A case of pulmonary alveolar proteinosis and disseminated atypical mycobacteriosis complicating chronic myelogenous leukemia
Miyake, S.; Ohdama, S.; Kumagai, T.; Ishikawa, M.; Umino, T.; Takano, S.; Akagawa, S.; Aoki, N.; Matsubara, O.
Nihon Kyobu Shikkan Gakkai Zasshi 30(9): 1770-1776
ISSN/ISBN: 0301-1542 PMID: 1447857 Accession: 039037673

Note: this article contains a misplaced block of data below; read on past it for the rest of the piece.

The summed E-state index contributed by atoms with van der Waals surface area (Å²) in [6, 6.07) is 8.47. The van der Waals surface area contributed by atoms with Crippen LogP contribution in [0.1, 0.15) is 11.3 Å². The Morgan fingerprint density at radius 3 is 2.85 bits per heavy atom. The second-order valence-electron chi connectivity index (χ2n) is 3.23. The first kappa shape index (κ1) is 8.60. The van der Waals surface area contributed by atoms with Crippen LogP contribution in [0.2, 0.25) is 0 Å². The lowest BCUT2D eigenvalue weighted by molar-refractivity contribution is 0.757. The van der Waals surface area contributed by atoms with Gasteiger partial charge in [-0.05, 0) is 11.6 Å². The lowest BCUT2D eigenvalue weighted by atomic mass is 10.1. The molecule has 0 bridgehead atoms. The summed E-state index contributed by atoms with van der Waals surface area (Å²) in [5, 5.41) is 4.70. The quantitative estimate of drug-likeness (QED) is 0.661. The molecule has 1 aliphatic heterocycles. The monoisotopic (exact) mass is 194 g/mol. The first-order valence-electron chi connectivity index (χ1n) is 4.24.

A 47-year-old woman with chronic myelogenous leukemia was treated with daily busulfan (total dose approximately 500 mg) from December 1988 to January 1990. The disease thereafter remained stable with no evidence of blastic transformation. In February 1990 she developed productive cough and abnormal acinar lung shadows appeared transiently on her chest X-ray. In October 1990, productive cough and linear and abnormal acinar lung shadows reappeared. Expectorated sputa contained acid-fast bacilli (Gaffky 6, 10). Antituberculous therapy was started, which caused severe liver dysfunction. She was admitted to our hospital for evaluation of abnormal lung shadows. Transbronchial lung biopsy revealed pulmonary alveolar proteinosis with thickening of alveolar septa. The alveolar septal thickening was suspected to be a pathological change following pulmonary alveolar proteinosis. Cultures from sputum, cerebrospinal fluid, and bone marrow aspiration specimens revealed atypical mycobacterium (M. avium complex), and the diagnosis of disseminated atypical mycobacteriosis was established. The pathogenesis of the disseminated atypical mycobacteriosis was considered to be superinfection by mycobacteria.